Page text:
Thursday, April 18, 2024

BLACK HISTORY MONTH: The history of Barbadosing

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SEVENTEENTH-CENTURY REPORTS of the suffering of European indentured servants and the fact that many were transported to Barbados against their wishes has led to a growing body of transatlantic popular literature, particularly dealing with the Irish (Handler Reilly, 2016).

This literature asserts the practice of shipping white convicts to Barbados of yesteryear, the existence of “white slavery” and the notion that these indentured servants were subjected to conditions as bad as, or even worse than that of black slaves. A new term entered the English language – to be transported to the Island was to be “Barbadosed” (Jordan Walsh, 2007).

On March 14, 1996, Lord Gifford QC initiated a debate in the House of Lords of the British Parliament concerning the African Reparations. Within this debate The Viscount of Falkland was quoted in the official records saying: “We press-ganged – if that is the right word; I believe that it was called “Barbadosing” – vagrants and others who seemed superfluous in our society and bundled them off in ships to the islands where they were to all intents and purposes slaves.

These people were probably treated worse than the slaves themselves because they were there for a limited time and not until perpetuity. The flogging and the misery were suffered as much by those of the European origin as by slaves later.”

The above is one of the few mentions of the term “Barbadosing” as it is a term that is becoming less popular day by day, and represents a starting point for this paper that seeks to explore the practise that was prevalent in the early years of Barbados’ development. Before (and after) the introduction of sugar in Barbados the island produced tobacco and cotton.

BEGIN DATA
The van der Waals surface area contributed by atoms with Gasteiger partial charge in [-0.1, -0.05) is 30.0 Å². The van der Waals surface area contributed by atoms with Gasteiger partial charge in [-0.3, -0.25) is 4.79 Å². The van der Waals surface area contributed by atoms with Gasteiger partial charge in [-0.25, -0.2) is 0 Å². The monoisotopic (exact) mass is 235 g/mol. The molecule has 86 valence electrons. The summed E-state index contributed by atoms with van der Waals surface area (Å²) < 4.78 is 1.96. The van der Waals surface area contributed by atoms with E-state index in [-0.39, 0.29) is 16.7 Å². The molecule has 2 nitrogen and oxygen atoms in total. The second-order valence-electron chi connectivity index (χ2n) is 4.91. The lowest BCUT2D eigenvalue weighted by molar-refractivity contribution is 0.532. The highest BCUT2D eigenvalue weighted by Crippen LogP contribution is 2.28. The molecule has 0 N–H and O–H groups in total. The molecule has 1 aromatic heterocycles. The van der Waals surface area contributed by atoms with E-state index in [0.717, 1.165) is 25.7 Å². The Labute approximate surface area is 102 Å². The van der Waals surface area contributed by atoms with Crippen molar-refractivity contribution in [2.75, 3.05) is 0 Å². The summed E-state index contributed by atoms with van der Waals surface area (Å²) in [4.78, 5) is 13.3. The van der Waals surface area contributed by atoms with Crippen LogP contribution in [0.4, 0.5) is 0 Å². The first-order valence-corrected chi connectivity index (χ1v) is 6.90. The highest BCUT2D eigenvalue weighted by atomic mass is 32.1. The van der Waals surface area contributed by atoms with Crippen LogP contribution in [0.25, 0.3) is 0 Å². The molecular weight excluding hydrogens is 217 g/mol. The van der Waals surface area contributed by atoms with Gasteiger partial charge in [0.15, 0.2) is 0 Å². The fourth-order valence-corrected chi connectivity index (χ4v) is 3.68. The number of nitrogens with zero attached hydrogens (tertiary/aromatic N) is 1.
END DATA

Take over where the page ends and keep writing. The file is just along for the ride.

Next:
At the time when these crops were being produced there was a heavy reliance on servants who would agree to work for a contracted period of time. They were also known as indentured servants.

Due to the dependence on labour, provisions were made to acquire the much-needed resources “White civilians who wanted to emigrate overseas could do so by signing an agreement to serve a planter in Barbados for a period of five or seven years.” In England, in the first market, a prospective servant signed a contract, or “indenture”, with a merchant, promising to serve the latter or his assignees in a particular colony for a given period under stated conditions (Galenson, 1981).

As the demand for labour increased with the introduction of sugar cane, the ethical standards for acquiring labourers decreased; indentured servants were sourced from convicted criminals who were the resulted prisoners of a civil war between political factions.

The first cargo of English convicts arrived in 1642 to work on the new sugar crop (Jordan Walsh, 2008). All classes of Catholic Irish feared being “barbadosed either through capture in arms, transplantation or judicial process (Rushton, 2016).